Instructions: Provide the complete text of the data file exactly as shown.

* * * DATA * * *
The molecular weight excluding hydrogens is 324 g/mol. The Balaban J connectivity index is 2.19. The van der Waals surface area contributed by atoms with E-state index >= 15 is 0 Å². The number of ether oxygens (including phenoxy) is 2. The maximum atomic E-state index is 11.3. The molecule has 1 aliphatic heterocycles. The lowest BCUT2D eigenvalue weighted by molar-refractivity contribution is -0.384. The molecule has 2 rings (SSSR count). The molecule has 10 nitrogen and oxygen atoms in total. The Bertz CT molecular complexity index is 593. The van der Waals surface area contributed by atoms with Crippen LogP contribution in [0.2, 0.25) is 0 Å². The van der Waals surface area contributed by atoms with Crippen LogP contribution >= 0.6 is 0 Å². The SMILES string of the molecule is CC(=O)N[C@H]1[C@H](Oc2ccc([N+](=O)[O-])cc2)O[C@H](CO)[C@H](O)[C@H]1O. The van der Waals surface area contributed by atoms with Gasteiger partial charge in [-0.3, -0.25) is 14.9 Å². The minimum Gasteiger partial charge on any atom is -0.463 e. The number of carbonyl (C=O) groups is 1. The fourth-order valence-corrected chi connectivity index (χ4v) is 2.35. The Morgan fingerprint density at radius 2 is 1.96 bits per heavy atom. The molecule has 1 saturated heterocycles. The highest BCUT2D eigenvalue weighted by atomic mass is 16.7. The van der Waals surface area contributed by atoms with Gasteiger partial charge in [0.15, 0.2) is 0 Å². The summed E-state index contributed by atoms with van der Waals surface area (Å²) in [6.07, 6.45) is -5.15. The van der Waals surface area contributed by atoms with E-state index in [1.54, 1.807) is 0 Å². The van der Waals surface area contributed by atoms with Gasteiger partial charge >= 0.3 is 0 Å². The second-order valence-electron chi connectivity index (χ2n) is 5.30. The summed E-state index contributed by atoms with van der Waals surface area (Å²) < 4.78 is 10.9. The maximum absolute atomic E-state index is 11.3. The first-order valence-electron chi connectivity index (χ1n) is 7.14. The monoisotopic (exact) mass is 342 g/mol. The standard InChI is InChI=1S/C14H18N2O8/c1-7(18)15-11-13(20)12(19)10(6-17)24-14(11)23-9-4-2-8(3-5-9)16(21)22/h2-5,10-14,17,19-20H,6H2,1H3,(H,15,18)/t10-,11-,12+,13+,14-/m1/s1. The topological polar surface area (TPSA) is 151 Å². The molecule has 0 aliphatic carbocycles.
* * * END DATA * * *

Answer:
The molecular weight excluding hydrogens is 324 g/mol. The Balaban J connectivity index is 2.19. The van der Waals surface area contributed by atoms with E-state index >= 15 is 0 Å². The number of ether oxygens (including phenoxy) is 2. The maximum atomic E-state index is 11.3. The molecule has 1 aliphatic heterocycles. The lowest BCUT2D eigenvalue weighted by molar-refractivity contribution is -0.384. The molecule has 2 rings (SSSR count). The molecule has 10 nitrogen and oxygen atoms in total. The Bertz CT molecular complexity index is 593. The van der Waals surface area contributed by atoms with Crippen LogP contribution in [0.2, 0.25) is 0 Å². The van der Waals surface area contributed by atoms with Crippen LogP contribution >= 0.6 is 0 Å². The SMILES string of the molecule is CC(=O)N[C@H]1[C@H](Oc2ccc([N+](=O)[O-])cc2)O[C@H](CO)[C@H](O)[C@H]1O. The van der Waals surface area contributed by atoms with Gasteiger partial charge in [-0.3, -0.25) is 14.9 Å². The minimum Gasteiger partial charge on any atom is -0.463 e. The number of carbonyl (C=O) groups is 1. The fourth-order valence-corrected chi connectivity index (χ4v) is 2.35. The Morgan fingerprint density at radius 2 is 1.96 bits per heavy atom. The molecule has 1 saturated heterocycles. The highest BCUT2D eigenvalue weighted by atomic mass is 16.7. The van der Waals surface area contributed by atoms with Gasteiger partial charge in [0.15, 0.2) is 0 Å². The summed E-state index contributed by atoms with van der Waals surface area (Å²) in [6.07, 6.45) is -5.15. The van der Waals surface area contributed by atoms with E-state index in [1.54, 1.807) is 0 Å². The van der Waals surface area contributed by atoms with Gasteiger partial charge >= 0.3 is 0 Å². The second-order valence-electron chi connectivity index (χ2n) is 5.30. The summed E-state index contributed by atoms with van der Waals surface area (Å²) < 4.78 is 10.9. The maximum absolute atomic E-state index is 11.3. The first-order valence-electron chi connectivity index (χ1n) is 7.14. The monoisotopic (exact) mass is 342 g/mol. The standard InChI is InChI=1S/C14H18N2O8/c1-7(18)15-11-13(20)12(19)10(6-17)24-14(11)23-9-4-2-8(3-5-9)16(21)22/h2-5,10-14,17,19-20H,6H2,1H3,(H,15,18)/t10-,11-,12+,13+,14-/m1/s1. The topological polar surface area (TPSA) is 151 Å². The molecule has 0 aliphatic carbocycles.